Interview With David Bassuk: Using Spatial Narrative for Experience Design
Experience designers and storytellers across industries are finding new ways of creating engaging audience journeys. Storytelling, for instance, has been an excellent way to build experiences that unfold on narratives. But storytelling doesn’t stop at scripts or characters. At AdventureLAB, we use storytelling as a design method, for instance. Another particular application is for creating spatial narratives. To expand on this topic, we invited David Bassuk to share his thoughts and experience with us.
Director, Producer, Educator
Currently Professor of Acting in the Conservatory of Theater Arts at Purchase College, SUNY, School of the Arts & Creative Director of White Horse Immersive in Hangzhou, China. His teaching explores the integration of theatre, transmedia storytelling, gameplay and the design of immersive narratives and storyworlds. Directs in professional acting programs, mentors students in stage directing, creative writing and designing experimental performances. Current projects include working with UNAMI, The United Nations Assistance Mission for Iraq designing a project called “Futurers2050” a game played across Iraq aimed at building youth motivation on the issue of water scarcity.
Thank you, David, for taking the time to share your thoughts on this interesting subject. First, can you tell our readers what spatial narrative is and how you work with it?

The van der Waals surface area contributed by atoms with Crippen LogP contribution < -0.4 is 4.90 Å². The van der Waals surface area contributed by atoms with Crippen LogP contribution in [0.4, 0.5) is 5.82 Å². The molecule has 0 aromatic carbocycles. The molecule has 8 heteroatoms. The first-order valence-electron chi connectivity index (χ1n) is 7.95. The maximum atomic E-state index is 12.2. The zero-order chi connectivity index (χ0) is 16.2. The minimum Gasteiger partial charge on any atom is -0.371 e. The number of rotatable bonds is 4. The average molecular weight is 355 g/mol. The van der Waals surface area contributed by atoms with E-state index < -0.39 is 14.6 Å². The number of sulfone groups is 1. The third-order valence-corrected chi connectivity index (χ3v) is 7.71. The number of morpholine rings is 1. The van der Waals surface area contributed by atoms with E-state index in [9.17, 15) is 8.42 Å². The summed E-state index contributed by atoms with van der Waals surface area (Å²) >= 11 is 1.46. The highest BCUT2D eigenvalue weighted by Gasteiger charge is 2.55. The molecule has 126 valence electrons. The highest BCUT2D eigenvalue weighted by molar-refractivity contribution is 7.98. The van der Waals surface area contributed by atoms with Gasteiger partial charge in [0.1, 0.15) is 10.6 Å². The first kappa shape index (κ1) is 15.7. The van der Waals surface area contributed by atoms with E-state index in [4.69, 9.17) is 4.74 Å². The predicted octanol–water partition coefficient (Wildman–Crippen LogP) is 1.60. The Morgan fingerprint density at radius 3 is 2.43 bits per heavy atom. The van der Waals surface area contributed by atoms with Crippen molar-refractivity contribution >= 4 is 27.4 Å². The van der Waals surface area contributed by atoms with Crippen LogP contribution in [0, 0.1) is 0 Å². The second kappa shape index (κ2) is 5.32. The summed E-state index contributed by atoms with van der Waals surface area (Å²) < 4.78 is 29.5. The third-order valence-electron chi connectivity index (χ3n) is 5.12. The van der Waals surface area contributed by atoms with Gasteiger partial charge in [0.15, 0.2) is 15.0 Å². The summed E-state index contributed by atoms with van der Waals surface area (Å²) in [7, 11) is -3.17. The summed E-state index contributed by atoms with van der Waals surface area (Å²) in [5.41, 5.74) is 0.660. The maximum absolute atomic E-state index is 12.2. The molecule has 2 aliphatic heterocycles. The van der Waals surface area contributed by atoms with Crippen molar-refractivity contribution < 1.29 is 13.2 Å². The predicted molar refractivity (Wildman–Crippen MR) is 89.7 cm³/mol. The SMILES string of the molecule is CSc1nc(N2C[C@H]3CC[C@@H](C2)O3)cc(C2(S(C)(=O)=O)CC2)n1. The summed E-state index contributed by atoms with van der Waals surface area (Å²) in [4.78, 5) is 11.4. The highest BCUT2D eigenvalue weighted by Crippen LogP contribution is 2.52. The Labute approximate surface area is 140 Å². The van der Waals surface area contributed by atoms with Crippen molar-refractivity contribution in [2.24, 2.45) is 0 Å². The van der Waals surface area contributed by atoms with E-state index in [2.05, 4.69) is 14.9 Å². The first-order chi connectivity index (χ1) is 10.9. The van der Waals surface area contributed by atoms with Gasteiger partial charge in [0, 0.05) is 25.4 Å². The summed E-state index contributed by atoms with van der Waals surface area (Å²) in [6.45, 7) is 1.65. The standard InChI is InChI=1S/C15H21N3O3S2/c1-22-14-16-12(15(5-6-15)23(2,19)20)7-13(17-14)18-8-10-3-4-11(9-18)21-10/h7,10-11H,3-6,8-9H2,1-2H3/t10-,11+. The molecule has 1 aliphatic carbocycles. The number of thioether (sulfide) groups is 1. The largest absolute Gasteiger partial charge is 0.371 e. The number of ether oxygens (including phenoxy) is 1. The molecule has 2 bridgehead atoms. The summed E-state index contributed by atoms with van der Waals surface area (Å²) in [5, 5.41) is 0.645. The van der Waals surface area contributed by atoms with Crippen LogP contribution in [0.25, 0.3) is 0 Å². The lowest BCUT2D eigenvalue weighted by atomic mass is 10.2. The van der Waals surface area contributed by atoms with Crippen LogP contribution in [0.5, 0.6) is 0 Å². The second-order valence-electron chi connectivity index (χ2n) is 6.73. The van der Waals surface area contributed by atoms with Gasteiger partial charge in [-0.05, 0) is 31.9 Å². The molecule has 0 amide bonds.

A spatial narrative is one where the immersive experience of moving through space accumulates meaning differently than in a linear story. Here a story is encountered rather than explained.
The space becomes a container for discovery and interaction, offering a meaningful engagement between the storyteller and the audience as they discover narrative elements while exploring the scenic and game potential afforded by the space.
What elements need to be considered when we create a spatial narrative?
Architectural elements are critical to our understanding and can predict and even shape what happens in a location. Additionally, spatial narratives employ architectural space to create opportunities for experiences and storytelling, determining the content of engagement and sometimes even inspiring values. Beyond the architecture and physical design, the space offers the potential for opportunities for all kinds of attention gathering. Using puzzles, games, and all types of storytelling for numerous industries, institutions, or businesses, the space has the potential to activate engagement.
What are the main advantages of adopting such an approach?
The advantage is that the audience engages in the discovery process, which enhances their involvement within the spatial narrative.
What are some challenges creators meet when expanding narratives into a space?
The hunger for immediate clarity can be challenging. A spatial design is meant to slow the audience down and provide obstacles for them to have a more meaningful experience.
How do you invite the audience into these spaces, especially when they are not eager to participate?